30. The Committee is of the opinion that the requirement of article 10 (2) (a) of the Covenant that "accused persons shall, save in exceptional circumstances, be segregated from convicted persons" means that they shall be kept in separate quarters (but not necessarily in separate buildings). The Committee would not regard the arrangements described by the State party whereby convicted persons work as food servers and cleaners in the remand area of the prison as being incompatible with article 10 (2) (a), provided that contacts between the two classes of prisoners are kept strictly to a minimum necessary for the performance of those tasks.

31. Mr. Pink ney also complains that while detained at the Lower Mainland Regional Correction Centre he was prevented from communicating with outside officials and was thereby subjected to arbitrary or unlawful interference with his correspondence contrary to article 17 (1) of the Covenant. In its submission of 22 July 1981 the State party gives the following explanation of the practice with regard to the control of prisoners' correspondence at the Correction Centre:

Mr. Pinkney, as a person awaiting trial, was entitled under section 1.21 (c) of the Gaol Rules and Regulations, 1961, British Columbia Regulations 73/61, in force at the time of his detention to the "provision of writing material for communicating by letter with (his) friends or for conducting correspondence or preparing notes in connexion with (his) defence". The Government of Canada does not deny that letters sent by Mr. Pinkney were subject to control and could even be censored. Section 2.40 (b) of the Gaol Rules and Regulations, 1961 is clear on that point:

"2.40 (b) Every letter to or from a prisoner shall (except as hereinafter provided in these regulations in the case of certain communications to or from a legal adviser) be read by the Warden or by a responsible officer deputed by him for the purpose, and it is within the discretion of the Warden to stop or censor any letter, or any part of a letter, on the ground that its contents are objectionable or that the letter is of excessive length."

Section 42 of the Correctional Centre Rules and Regulations, British Columbia Regulation 284/78, which came into force on 6 July 1978 provides that:

"42 (1) A director or a person authorized by the director may examine all correspondence other than privileged correspondence between an inmate and another person where he is of the opinion that the correspondence may threaten the management, operation, discipline or security of the correctional centre.

"(2) Where in the opinion of the director, or a person authorized by the director, correspondence contains matter that threatens the management, operation, discipline or security of the correctional centre, the director or person authorized by the director may censor that matter.

"(3) The director may withhold money, or drugs, weapons, or any other object which may threaten the management, operation, discipline, or security of a correctional centre, or an object in contravention of the rules established for the correctional centre by the director contained in correspondence, and where this is done the director shall

"(a) Advise the inmate,

"(b) In so far as the money or object is not held as evidence for the prosecution of an offence against an enactment of the province or of Canada, place the money or object in safe-keeping and give it to the inmate on his release from the correctional centre, and

"(c) Carry out his duties under this section in a manner that, in so far as is reasonable, respects the privacy of the inmate and person corresponding with the inmate.

"(4) An inmate may receive books or periodicals sent to him directly from the publisher.

"(5) Every inmate may send as many letters per week as he sees fit."

32. Although these rules were only enacted subsequent to Mr. Pinkney's departure from the Lower Mainland Regional Correction Centre, in practice they were being applied when he was detained in that institution. This means that privileged correspondence, defined in section 1 of the regulations as meaning "correspondence addressed by an inmate to a Member of Parliament, Members of the Legislative Assembly, barrister or solicitor, commissioner of corrections, regional director of corrections, chaplain, or the director of inspection and standards", were not examined or subject to any control or censorship. As for non-privileged correspondence, it was only subject to censorship if it contained matter that threatened the management, operation, discipline, or security of the correctional centre. At the time when Mr. Pinkney was detained therein, the procedure governing prisoners' correspondence did not allow for a general restriction on the right to cotnmunicate with government officials. Mr. Pinkney was not denied this right. To seek to restrict his communication with various government officials while at the same time allowing his access to his lawyers would seem a futile gesture since through his lawyers, he could put his case to the various government officials whom he was allegedly prevented from contacting.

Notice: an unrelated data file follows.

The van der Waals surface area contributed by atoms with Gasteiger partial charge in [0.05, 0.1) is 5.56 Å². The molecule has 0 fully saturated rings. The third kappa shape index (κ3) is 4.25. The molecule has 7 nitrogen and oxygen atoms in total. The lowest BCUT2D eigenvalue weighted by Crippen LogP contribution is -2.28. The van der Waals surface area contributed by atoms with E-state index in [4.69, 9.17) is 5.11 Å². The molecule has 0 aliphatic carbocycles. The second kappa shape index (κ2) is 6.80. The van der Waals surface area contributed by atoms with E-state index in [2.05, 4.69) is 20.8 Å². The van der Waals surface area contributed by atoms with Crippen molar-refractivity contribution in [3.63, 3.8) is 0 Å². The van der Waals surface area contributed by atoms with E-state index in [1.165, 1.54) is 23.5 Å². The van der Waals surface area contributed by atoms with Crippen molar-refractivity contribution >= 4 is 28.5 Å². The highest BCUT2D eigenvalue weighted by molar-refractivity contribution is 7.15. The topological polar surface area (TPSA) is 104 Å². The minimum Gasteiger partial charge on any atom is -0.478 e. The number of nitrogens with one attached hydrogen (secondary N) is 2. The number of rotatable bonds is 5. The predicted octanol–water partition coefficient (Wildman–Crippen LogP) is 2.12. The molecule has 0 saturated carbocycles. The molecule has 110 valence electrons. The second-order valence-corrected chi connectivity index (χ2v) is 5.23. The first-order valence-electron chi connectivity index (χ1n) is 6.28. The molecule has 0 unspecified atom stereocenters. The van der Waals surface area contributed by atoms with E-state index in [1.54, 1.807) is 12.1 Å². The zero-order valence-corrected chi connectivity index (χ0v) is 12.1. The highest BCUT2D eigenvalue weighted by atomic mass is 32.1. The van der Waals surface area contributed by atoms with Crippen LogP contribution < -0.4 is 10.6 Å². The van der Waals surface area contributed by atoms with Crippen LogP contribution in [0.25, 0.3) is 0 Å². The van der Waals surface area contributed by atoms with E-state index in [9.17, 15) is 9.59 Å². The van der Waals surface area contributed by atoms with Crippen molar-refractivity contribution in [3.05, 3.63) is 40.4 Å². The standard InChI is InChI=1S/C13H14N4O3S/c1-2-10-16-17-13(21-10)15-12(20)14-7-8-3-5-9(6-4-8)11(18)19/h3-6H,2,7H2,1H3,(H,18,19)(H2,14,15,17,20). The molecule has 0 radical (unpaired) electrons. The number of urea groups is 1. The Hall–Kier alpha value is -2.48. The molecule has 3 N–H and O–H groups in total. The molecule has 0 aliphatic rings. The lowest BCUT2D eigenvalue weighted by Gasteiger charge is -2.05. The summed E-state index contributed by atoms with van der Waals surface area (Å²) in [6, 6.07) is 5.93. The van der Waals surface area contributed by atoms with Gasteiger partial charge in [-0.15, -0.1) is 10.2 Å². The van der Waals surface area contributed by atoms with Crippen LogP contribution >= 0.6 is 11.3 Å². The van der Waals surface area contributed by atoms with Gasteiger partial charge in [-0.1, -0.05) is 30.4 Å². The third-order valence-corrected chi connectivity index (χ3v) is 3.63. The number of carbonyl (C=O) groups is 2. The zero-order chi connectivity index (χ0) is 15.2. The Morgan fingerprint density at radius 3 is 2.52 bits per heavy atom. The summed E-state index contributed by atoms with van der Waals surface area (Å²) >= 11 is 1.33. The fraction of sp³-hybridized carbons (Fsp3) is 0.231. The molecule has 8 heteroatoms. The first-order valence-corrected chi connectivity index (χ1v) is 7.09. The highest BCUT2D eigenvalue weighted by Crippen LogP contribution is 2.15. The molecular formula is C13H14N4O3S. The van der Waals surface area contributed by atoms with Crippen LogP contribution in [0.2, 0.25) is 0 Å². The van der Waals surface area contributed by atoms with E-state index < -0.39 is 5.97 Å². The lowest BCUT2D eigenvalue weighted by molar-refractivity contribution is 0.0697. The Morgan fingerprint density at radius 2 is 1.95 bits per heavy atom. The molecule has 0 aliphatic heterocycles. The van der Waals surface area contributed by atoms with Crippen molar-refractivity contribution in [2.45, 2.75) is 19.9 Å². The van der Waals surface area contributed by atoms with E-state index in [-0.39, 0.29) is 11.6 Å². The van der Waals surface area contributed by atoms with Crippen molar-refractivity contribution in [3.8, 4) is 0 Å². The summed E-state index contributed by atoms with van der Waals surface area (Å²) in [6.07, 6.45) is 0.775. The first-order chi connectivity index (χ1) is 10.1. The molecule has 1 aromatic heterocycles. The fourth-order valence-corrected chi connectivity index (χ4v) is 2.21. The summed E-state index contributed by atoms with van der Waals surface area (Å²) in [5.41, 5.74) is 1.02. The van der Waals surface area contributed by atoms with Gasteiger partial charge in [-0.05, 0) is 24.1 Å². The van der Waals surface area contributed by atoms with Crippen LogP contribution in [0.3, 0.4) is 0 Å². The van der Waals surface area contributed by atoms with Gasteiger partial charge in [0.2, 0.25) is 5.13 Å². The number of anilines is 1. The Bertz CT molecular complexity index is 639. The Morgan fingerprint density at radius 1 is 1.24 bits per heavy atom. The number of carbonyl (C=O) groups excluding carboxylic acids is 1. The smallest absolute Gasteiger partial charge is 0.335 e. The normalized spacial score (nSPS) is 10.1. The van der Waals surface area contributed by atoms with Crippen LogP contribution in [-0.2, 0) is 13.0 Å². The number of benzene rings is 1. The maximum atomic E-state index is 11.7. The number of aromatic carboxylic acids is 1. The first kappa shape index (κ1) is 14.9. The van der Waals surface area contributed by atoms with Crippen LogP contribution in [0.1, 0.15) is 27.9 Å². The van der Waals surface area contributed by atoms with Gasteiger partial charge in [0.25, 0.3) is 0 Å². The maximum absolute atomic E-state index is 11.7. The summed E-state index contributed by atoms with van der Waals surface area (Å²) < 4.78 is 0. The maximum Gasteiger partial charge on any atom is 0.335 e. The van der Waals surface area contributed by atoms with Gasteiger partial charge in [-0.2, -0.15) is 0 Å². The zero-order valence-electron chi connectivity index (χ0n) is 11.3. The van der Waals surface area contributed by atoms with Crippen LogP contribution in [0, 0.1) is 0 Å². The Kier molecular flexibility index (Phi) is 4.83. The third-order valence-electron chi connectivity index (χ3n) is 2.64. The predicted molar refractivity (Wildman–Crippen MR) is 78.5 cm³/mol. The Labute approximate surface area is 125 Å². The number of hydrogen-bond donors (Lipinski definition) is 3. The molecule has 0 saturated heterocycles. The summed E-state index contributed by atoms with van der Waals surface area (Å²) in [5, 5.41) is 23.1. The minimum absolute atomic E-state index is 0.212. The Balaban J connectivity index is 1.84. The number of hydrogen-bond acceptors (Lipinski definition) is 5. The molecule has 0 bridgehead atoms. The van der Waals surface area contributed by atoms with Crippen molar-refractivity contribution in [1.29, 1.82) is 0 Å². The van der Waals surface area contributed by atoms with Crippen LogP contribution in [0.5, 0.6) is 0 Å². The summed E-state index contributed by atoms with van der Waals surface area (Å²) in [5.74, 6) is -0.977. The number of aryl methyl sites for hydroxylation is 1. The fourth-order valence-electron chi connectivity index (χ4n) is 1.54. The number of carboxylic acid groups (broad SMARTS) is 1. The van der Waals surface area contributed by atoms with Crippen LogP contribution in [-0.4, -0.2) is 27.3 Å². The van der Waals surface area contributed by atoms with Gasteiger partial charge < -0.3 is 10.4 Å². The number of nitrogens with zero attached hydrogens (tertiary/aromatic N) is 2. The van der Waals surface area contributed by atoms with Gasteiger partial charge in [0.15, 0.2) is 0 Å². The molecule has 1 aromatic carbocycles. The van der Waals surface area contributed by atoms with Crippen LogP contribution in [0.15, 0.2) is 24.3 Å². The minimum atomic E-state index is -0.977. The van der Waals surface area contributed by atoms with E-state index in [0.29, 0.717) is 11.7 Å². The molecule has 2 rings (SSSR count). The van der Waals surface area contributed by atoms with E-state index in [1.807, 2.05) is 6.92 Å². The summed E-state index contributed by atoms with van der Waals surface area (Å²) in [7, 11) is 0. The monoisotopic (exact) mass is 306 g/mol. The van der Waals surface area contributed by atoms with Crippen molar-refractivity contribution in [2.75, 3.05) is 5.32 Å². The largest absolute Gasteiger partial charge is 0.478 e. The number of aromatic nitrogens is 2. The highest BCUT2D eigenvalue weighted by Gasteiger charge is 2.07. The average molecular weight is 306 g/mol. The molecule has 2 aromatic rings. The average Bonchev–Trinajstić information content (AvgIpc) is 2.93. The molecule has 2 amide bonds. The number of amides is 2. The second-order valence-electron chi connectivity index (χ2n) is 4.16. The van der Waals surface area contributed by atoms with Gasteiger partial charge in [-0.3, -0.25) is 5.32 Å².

33. In his letter of 27 August 1981 Mr. Pinkney comments as follows on these submissions of the State party:

Further, on page 5 of the Government of Canada's submission, it is alleged by the Government that my mail was not tampered with at Oakalla, when in point of fact, not only was my mail interfered with by prison authorities in the normal sense of the requirements affecting all prisoners, but in point of fact, as the Government well knows, in some instances my mail to members of Government (whose mail should indeed have been privileged mail) never even got to these people, for it never even left the prison, once I mailed it. To imply, as does the Government, that such actions would be "futile" for prison authorities to engage in, due to my having access to my lawyer at certain very definite times, is absolute nonsense.

34. No specific evidence has been submitted by Mr. Pinkney to establish that his correspondence was subjected to control or censorship which was not in accordance with the practice described by the State party. However, article 17 of the Covenant provides not only that "No one shall be subjected to arbitrary or unlawful interference with his correspondence" but also that "Everyone has the right to the protection of the law against such interference". At the time when Mr. Pinkney was detained at the Lower Mainland Regional Correction Centre the only law in force governing the control and censorship of prisoners' correspondence appears to have been section 2.40 (b) of the Gaol Rules and Regulations, 1961. A legislative provision in the very general terms of this section did not, in the opinion of the Committee, in itself provide satisfactory legal safeguards against arbitrary application, though, as the Committee has already found, there is no evidence to establish that Mr. Pinkney was himself the victim of a violation of the Covenant as a result. The Committee also observes that section 42 of the Correctional Centre Rules and Regulations that came into force on 6 July 1978 has now made the relevant law considerably more specific in its terms.

35. The Human Rights Committee, acting under article 5 (4) of the Optional Protocol to the International Covenant on Civil and Political Rights, is of the view that the communication discloses a violation of article 14 (3) (c) and (5) of the Covenant because the delay in producing the transcripts of the trial for the purpose of the appeal was incompatible with the right to be tried without undue delay.